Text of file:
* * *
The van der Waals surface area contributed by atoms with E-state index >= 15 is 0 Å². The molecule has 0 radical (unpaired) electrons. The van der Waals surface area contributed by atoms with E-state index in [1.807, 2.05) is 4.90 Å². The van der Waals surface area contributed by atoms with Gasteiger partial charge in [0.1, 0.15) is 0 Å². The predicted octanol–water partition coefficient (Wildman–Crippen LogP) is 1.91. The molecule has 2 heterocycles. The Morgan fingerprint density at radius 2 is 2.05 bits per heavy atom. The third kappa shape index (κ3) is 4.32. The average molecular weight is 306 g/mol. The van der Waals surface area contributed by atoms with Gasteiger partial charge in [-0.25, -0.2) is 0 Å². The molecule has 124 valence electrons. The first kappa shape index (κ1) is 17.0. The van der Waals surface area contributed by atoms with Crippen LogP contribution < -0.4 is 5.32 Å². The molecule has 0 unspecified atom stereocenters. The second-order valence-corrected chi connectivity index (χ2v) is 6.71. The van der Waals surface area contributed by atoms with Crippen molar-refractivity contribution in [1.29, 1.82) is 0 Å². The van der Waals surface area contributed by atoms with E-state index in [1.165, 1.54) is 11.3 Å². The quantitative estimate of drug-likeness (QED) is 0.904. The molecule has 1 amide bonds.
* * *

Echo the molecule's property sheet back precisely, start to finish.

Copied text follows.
The van der Waals surface area contributed by atoms with E-state index >= 15 is 0 Å². The molecule has 0 radical (unpaired) electrons. The van der Waals surface area contributed by atoms with E-state index in [1.807, 2.05) is 4.90 Å². The van der Waals surface area contributed by atoms with Gasteiger partial charge in [0.1, 0.15) is 0 Å². The predicted octanol–water partition coefficient (Wildman–Crippen LogP) is 1.91. The molecule has 2 heterocycles. The Morgan fingerprint density at radius 2 is 2.05 bits per heavy atom. The third kappa shape index (κ3) is 4.32. The average molecular weight is 306 g/mol. The van der Waals surface area contributed by atoms with Gasteiger partial charge in [-0.25, -0.2) is 0 Å². The molecule has 124 valence electrons. The first kappa shape index (κ1) is 17.0. The van der Waals surface area contributed by atoms with Crippen LogP contribution < -0.4 is 5.32 Å². The molecule has 0 unspecified atom stereocenters. The second-order valence-corrected chi connectivity index (χ2v) is 6.71. The van der Waals surface area contributed by atoms with Crippen molar-refractivity contribution in [1.29, 1.82) is 0 Å². The van der Waals surface area contributed by atoms with E-state index in [1.165, 1.54) is 11.3 Å². The quantitative estimate of drug-likeness (QED) is 0.904. The molecule has 1 amide bonds.